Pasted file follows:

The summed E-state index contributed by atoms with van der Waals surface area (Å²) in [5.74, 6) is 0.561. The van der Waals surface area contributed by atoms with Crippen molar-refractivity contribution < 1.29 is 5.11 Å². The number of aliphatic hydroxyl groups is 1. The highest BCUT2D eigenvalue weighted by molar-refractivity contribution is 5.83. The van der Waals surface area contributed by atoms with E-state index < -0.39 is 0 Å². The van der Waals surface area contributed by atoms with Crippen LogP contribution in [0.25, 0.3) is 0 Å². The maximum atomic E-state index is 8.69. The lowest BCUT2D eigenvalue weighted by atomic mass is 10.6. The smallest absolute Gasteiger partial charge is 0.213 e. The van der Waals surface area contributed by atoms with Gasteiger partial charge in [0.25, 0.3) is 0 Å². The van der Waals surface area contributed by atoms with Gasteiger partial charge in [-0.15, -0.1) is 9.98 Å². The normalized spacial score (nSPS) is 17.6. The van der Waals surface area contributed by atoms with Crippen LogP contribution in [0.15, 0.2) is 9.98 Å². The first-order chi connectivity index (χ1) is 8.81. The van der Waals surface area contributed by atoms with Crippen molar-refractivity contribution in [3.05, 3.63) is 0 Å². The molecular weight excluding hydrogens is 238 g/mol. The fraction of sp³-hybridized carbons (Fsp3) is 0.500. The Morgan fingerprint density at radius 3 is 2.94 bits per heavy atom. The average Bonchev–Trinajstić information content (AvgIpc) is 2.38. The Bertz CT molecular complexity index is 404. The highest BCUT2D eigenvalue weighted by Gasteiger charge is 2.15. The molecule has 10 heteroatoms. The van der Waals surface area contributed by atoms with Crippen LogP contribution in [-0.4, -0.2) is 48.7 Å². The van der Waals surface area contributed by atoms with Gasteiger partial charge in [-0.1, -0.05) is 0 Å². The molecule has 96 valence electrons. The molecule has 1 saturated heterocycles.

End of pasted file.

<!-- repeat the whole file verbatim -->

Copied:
The summed E-state index contributed by atoms with van der Waals surface area (Å²) in [5.74, 6) is 0.561. The van der Waals surface area contributed by atoms with Crippen molar-refractivity contribution < 1.29 is 5.11 Å². The number of aliphatic hydroxyl groups is 1. The highest BCUT2D eigenvalue weighted by molar-refractivity contribution is 5.83. The van der Waals surface area contributed by atoms with E-state index < -0.39 is 0 Å². The van der Waals surface area contributed by atoms with Crippen LogP contribution in [0.25, 0.3) is 0 Å². The maximum atomic E-state index is 8.69. The lowest BCUT2D eigenvalue weighted by atomic mass is 10.6. The smallest absolute Gasteiger partial charge is 0.213 e. The van der Waals surface area contributed by atoms with Gasteiger partial charge in [0.25, 0.3) is 0 Å². The van der Waals surface area contributed by atoms with Gasteiger partial charge in [-0.15, -0.1) is 9.98 Å². The normalized spacial score (nSPS) is 17.6. The van der Waals surface area contributed by atoms with Crippen LogP contribution in [0.15, 0.2) is 9.98 Å². The first-order chi connectivity index (χ1) is 8.81. The van der Waals surface area contributed by atoms with Crippen molar-refractivity contribution in [3.05, 3.63) is 0 Å². The molecular weight excluding hydrogens is 238 g/mol. The fraction of sp³-hybridized carbons (Fsp3) is 0.500. The Morgan fingerprint density at radius 3 is 2.94 bits per heavy atom. The average Bonchev–Trinajstić information content (AvgIpc) is 2.38. The Bertz CT molecular complexity index is 404. The highest BCUT2D eigenvalue weighted by Gasteiger charge is 2.15. The molecule has 10 heteroatoms. The van der Waals surface area contributed by atoms with Crippen LogP contribution in [-0.4, -0.2) is 48.7 Å². The van der Waals surface area contributed by atoms with Gasteiger partial charge in [-0.1, -0.05) is 0 Å². The molecule has 96 valence electrons. The molecule has 1 saturated heterocycles.